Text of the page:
It was 1983, and we were on a trip to New Orleans for Mardi Gras. My buddy George and I drove the six hours from Dallas to the French Quarter in my – 76 Chevy Nova. We were excited to party it up in the streets now that we were finally twenty-one. I drove into town in the middle of the afternoon and it was hotter than we were expecting. I don’t recall much from that trip. Between the booze, and the fact it was thirty years ago, I only remember the heat…and the gypsy.
Her, I remember like it was yesterday. I’d stumbled into her tent and when I saw the elaborate set-up, I called George in to check it out. She sat at a round table and told me she would tell me my future. She was wearing a pink and orange dress, and bracelets; a lot of bracelets. I remember the sound they made when she moved her arms and still hear it sometimes when I close my eyes. Incense burned in the corner; the smell stuck in my nostrils.
She turned to me and told me it was ten dollars to know my future. I was a slightly twisted young man so I gave her ten bucks and asked if she could tell me when I was going to die instead. I swear the candles dimmed when I asked. Her eyes narrowed, and she told me it was a dark art, but for another fifteen she would tell us both how we were going to die. George shrugged and pulled out his wallet. We were a few beverages in at this point so this strange event had us snickering as she reached for my hands.
Her hands were cold and smooth against mine and when she first touched me her eyes rolled back in her head. I tried to jerk them away but she clawed onto them and wouldn’t let go. She spouted out a few words in a language I didn’t understand and after a few ragged breaths, she let go. Her eyes closed and opened; they looked normal again. She whispered to me and gave George a sideways glace as she did. Apparently your death was your own business, or so she said. It was up to me if I wanted to share it with anyone. I sat back in my chair with the new knowledge of how I was going to die, and watched George go through the same process.
We left with wide eyes, and I felt like I’d sobered up. Like I said, I don’t remember much about that trip, but I do know that we cut the weekend short and left the next morning.
We never really spoke about it after that, but I do recall sharing the gypsy’s words with George on the drive home. He told me he was going to die in a car crash when he was forty-one. If there were more details than that, I didn’t ask him for them. I told him briefly what she told me. I was going to die in New York, near the Empire State building when I was fifty-two. We laughed it off as a scam, and even if we believed, those ages seemed far away to a couple of twenty-one year olds.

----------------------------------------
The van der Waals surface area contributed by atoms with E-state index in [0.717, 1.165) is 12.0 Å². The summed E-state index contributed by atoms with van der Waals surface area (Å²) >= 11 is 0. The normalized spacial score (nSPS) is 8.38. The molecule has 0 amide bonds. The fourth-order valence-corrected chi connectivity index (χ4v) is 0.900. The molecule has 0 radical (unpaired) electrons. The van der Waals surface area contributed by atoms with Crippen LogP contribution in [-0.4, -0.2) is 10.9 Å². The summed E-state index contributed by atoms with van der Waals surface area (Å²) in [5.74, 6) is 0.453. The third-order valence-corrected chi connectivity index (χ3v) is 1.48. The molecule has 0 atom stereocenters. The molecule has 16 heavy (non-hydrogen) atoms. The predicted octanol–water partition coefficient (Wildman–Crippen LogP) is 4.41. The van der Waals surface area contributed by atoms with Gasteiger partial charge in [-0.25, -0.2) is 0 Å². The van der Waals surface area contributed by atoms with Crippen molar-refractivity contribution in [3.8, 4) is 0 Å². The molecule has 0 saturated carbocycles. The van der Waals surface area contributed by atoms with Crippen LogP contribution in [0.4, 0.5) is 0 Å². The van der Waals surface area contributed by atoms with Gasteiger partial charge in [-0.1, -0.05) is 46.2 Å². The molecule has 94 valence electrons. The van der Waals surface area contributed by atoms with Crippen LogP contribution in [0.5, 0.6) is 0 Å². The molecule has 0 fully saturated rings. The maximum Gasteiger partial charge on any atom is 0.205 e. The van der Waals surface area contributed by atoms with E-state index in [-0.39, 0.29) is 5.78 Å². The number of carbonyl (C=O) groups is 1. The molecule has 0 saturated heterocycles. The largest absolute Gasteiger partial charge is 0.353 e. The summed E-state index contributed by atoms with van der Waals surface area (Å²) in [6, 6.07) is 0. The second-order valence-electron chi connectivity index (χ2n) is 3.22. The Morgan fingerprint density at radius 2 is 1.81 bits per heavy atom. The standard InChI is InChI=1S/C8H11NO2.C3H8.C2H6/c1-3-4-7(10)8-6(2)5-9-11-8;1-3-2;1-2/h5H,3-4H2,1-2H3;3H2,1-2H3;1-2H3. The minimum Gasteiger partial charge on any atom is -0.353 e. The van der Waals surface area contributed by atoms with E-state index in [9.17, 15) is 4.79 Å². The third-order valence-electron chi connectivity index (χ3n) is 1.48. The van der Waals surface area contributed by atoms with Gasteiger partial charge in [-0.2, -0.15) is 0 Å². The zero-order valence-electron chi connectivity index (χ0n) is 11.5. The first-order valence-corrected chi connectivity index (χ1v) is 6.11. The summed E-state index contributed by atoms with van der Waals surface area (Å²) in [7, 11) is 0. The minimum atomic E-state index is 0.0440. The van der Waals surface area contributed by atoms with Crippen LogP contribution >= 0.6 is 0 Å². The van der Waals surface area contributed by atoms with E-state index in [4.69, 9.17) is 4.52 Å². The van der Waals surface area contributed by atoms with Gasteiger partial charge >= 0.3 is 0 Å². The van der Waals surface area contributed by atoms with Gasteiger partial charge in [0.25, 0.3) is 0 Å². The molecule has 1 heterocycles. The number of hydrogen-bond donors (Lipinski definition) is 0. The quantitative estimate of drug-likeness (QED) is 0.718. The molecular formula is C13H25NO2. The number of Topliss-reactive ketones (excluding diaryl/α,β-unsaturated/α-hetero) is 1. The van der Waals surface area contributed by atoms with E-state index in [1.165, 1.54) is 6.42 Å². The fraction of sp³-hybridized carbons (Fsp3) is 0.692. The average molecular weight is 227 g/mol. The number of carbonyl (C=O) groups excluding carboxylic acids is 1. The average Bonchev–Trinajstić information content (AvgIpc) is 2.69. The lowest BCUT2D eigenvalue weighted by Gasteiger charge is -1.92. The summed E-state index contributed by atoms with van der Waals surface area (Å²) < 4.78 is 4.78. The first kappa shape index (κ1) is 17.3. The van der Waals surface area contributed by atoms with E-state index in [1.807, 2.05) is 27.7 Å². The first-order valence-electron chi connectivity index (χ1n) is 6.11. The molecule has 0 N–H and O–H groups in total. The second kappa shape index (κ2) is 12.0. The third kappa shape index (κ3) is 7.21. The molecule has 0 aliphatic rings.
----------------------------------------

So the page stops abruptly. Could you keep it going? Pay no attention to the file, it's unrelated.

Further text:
George and I lost touch a few years later, and I didn’t really think of him or that night until I heard years later that he had died in 2004. A drunk driver hit him and he’d died instantly. My mind reeled at the news and it all came rushing back to me. It seemed so simple. All I had to do was avoid New York when I was fifty-two. I didn’t think that would be hard because I’d never actually been there. It became an obsession of mine though.
The year leading up to my fifty-second birthday, I tried to take better care of myself. My doctor said my blood pressure was way too high and my cholesterol levels were through the roof. I took this as a sign and I started to eat better and exercise. I lost twenty pounds by the time I hit fifty-two, and things were starting to look up. Unfortunately it was too late to undo all the damage years of cheeseburgers and sitting at a desk all day had done.
I’d felt fine that day but the night it happened, I’d started to feel strange. I was light-headed and had a pain in my arm I’d never felt before. I chalked it up to gas from all the spinach smoothies I’d been drinking. I woke up in the middle of the night, my television was still on, and I remember seeing Tom Hanks face as I clutched my chest. I had enough sense to call 9-11 and as I passed out I could see a shot of the Empire State Building on my TV in that famous scene from Sleepless in Seattle.
So this was my end that the gypsy in New Orleans so many years before had seen. What she didn’t see was the defibrillator shooting 600 volts through my still heart. The medics later told me I’d flat-lined and been technically dead for a minute. I didn’t see any white light or a fiery hell so I still don’t know what to believe but I’m glad to be alive.
It’s been a few months and I am mostly recovered. Now, I am telling this story so others can know the truth of what happened. If I didn’t live it, I would be hard-pressed to believe it either. Now I am free to live my life; the weight of my impending death, off my shoulders. But if I can use full disclosure…I miss knowing.
I stand here at Mardi Gras, in the French quarter of New Orleans thirty-two years later. It is hot like I remember it. I almost hope the tent will not be there, but I have no doubt it will be right where I left it. As I turn the corner I see it, looking exactly as it does in my memory. Today is the day I find out how I die…again.